When COVID-19 was first detected on guided-missile destroyer USS Kidd (DDG-100) late last month, the Navy put into action a new set of procedures to stem the spread of the virus.
The crew had departed Hawaii in late March after being detached from the Theodore Roosevelt Carrier Strike Group while USS Theodore Roosevelt (CVN-71) was grappling with its own virus outbreak that left aircraft carrier pier-side in Guam.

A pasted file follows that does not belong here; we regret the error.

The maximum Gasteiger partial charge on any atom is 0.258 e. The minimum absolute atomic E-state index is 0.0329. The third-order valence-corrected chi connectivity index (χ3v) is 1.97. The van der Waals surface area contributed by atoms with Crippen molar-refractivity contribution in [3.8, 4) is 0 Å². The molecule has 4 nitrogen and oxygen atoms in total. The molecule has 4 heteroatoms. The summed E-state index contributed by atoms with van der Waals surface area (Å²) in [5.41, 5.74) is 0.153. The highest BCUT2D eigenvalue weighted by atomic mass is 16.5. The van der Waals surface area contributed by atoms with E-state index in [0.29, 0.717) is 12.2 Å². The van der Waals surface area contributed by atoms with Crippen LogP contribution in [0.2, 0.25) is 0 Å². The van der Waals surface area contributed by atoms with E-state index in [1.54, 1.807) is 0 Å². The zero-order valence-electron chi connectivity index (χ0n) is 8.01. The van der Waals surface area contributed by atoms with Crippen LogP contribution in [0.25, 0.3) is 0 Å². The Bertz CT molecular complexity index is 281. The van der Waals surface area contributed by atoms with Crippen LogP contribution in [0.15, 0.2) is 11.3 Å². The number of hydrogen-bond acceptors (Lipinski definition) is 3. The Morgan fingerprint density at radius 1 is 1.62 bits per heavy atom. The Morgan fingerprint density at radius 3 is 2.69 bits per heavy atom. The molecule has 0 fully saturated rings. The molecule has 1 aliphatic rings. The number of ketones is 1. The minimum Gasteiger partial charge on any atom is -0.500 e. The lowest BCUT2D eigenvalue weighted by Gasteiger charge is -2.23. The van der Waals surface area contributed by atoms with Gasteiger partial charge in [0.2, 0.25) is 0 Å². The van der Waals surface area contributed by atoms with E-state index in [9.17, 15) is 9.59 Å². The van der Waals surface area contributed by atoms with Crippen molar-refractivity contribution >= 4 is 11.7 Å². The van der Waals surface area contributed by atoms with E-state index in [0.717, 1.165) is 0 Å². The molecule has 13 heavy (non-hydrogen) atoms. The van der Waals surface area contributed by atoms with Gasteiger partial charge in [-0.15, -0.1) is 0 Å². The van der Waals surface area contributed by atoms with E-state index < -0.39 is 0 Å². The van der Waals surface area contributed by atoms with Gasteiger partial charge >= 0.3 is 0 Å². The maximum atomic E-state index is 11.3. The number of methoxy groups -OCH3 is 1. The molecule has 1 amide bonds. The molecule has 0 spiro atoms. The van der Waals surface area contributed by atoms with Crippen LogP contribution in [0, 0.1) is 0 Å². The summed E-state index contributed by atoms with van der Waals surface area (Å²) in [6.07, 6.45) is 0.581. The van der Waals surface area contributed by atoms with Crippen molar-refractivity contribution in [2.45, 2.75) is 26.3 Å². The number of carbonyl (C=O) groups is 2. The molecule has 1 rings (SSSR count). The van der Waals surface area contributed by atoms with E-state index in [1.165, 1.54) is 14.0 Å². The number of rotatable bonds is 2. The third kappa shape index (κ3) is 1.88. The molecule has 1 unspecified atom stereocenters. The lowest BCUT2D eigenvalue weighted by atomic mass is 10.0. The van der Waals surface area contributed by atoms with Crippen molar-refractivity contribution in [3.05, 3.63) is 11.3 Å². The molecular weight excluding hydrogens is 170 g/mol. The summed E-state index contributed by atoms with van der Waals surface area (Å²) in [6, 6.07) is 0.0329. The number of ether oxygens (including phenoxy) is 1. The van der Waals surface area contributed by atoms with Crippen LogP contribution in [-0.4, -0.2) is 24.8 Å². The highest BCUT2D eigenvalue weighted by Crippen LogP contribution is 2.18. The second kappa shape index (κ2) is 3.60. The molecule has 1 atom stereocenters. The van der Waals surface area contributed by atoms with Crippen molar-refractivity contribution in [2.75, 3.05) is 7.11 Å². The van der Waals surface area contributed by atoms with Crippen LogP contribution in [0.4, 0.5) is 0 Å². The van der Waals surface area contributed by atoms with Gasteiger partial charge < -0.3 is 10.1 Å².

Almost a month later, the first signs of an outbreak appeared when the destroyer was operating off the Pacific coast of South America. The crew hadn’t left the ship since their Hawaii port call, about a month prior to when the first sailor showed symptoms of an “influenza-like illness” or ILI on April 22. That day, the sailor was evacuated off the ship to a military hospital in San Antonio, Texas, and on April 23 the sailor tested positive for COVID-19. That positive test started a process the Navy has cobbled together over the last two months to purge the virus from deployed ships.